I’ve been working on my capstone thesis for the last 4 months and I’ve had to make quite a few decisions to keep the ball rolling forward. From choosing a project topic, to deciding and realising constraints, exploring and eliminating ideas, there has been constant progress. Or so it would seem.
While a calm and collected facade is presented to the rest of the world, the inside of my mind has been more like the meme where the dog is sitting in the burning house. Even after eight years in design, I cannot help but feel like I barely know anything. Every decision I make seems arbitrary. Each area explored seems like its been done to the fullest and I am at a dead-end again, not knowing if I should simply turn back, or plough right through the wall.
This got me thinking about living with ambiguity and how much of a designer’s work is rooted in the unknown. Unknown questions, unknown explorations, unknown expectations, unknown results. It’s quite easy to freeze, isn’t it?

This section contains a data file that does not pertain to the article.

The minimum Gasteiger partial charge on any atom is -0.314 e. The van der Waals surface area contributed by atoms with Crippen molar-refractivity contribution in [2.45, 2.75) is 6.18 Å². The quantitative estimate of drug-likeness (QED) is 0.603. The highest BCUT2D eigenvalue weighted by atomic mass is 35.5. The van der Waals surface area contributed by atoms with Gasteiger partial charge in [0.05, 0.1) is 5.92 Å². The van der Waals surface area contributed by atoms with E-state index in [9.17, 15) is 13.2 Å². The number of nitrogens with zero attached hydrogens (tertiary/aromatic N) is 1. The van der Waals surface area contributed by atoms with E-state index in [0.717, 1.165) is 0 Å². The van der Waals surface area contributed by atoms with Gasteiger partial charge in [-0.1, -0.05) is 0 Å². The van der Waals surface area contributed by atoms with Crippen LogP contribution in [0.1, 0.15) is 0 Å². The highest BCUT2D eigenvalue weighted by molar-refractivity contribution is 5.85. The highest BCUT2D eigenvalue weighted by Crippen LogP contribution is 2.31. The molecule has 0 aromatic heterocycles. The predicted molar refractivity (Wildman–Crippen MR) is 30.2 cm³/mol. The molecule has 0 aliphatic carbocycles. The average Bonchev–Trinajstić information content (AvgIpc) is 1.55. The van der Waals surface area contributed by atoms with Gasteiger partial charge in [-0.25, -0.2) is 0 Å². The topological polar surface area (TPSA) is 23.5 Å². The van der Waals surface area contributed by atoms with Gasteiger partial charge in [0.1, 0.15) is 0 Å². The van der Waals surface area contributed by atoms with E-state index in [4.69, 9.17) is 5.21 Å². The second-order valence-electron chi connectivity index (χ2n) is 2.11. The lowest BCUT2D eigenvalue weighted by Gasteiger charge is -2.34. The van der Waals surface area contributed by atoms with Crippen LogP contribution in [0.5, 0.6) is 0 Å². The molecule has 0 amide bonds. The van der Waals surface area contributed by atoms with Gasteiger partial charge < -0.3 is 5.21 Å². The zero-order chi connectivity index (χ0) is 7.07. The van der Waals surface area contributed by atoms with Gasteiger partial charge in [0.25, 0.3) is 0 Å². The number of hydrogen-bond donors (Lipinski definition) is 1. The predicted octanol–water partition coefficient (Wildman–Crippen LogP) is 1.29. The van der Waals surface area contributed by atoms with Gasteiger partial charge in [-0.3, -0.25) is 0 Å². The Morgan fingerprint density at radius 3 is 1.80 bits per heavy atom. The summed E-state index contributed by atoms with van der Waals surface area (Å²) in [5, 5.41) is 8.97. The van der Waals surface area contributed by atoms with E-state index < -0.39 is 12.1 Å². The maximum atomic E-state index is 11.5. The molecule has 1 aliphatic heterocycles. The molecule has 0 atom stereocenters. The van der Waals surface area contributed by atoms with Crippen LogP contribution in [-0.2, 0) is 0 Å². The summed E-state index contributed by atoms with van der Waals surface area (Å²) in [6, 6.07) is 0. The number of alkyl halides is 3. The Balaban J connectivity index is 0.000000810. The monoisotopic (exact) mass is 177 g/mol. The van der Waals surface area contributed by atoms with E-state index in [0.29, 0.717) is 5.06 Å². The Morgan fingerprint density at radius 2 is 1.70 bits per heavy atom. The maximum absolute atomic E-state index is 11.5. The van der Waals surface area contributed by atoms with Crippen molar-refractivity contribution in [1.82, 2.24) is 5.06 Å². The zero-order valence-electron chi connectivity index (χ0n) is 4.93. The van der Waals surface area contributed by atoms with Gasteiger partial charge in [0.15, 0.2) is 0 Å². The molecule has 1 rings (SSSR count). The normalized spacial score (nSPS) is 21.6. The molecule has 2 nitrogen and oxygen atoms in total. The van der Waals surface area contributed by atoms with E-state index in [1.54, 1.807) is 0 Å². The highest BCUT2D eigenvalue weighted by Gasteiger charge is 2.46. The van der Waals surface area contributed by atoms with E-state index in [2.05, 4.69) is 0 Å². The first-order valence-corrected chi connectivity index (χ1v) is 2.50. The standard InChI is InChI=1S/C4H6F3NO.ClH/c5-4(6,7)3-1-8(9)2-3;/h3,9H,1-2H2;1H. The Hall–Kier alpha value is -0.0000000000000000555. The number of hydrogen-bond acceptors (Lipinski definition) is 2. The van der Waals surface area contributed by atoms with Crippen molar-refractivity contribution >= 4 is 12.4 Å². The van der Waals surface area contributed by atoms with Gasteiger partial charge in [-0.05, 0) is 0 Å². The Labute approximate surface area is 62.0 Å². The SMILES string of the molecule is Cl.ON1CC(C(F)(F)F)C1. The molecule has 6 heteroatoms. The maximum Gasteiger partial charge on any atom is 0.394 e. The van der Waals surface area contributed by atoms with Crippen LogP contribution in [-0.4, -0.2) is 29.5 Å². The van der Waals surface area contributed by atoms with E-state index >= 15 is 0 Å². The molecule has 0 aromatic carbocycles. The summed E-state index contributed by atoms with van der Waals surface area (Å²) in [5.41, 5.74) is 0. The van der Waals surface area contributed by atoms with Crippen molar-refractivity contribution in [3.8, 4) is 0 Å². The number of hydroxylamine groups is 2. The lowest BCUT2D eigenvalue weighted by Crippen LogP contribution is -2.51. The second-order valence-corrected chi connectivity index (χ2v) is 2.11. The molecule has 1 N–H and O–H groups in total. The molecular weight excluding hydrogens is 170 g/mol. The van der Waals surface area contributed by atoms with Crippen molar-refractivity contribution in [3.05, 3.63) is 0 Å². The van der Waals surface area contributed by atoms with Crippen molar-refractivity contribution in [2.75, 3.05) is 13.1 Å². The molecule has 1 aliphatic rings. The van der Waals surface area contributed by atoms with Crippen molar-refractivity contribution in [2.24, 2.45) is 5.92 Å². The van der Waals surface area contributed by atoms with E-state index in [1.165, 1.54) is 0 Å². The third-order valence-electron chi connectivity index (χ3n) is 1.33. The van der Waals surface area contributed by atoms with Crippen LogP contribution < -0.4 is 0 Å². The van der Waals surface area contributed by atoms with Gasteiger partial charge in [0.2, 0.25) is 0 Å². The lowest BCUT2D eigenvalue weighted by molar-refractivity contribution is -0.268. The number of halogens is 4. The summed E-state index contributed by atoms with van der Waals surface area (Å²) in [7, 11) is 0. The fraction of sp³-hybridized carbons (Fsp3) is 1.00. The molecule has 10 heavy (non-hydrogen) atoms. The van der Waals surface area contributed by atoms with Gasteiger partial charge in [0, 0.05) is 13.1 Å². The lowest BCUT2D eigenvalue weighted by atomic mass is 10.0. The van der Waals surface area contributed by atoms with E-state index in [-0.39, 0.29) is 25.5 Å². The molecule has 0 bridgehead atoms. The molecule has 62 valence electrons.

The polar opposite of this situation is one where we have too much information, which can, at times, be contradictory. Knowing how to navigate through all this clutter can be just as overwhelming as not knowing where to go.
Design is all about trying to find an optimal balance between not knowing enough and knowing too much. The unknown is where we find the freedom to experiment, the room to innovate and the space to question the status quo. The known allows for these creative thoughts to stand on solid foundations.
Each phase of design, and its associated methods are a tool that helps us navigate through this thick fog of ambiguity. When we have no information, we use interviews, inquiries, and readings to gather the information. When we know too much, we analyse, create affinities and themes to condense the thoughts. When we are unsure of where we are, we prototype and evaluate to determine how much more we need to know, or whether what we know holds merit.
But at the end of the day, this self-determination is what keeps the ball rolling. Having the awareness to discern if we need to know more, or digest what we have is a key competency of a designer. Resilience in the face of this extreme discomfort is a designer’s ally, enabling well thought out decisions to come through instead of rushing to premature and poor conclusions.
As I reflect on my journey through the capstone, coming to terms with the ambiguity and trusting myself with decisions is the catalyst to new ideas, not the barrier many might expect.
And so, to my fellow designers, I say: Embrace the ambiguity. Let it challenge you, let it push you, let it inspire you. For it is in the spaces between the known and the unknown that the true art of design unfolds.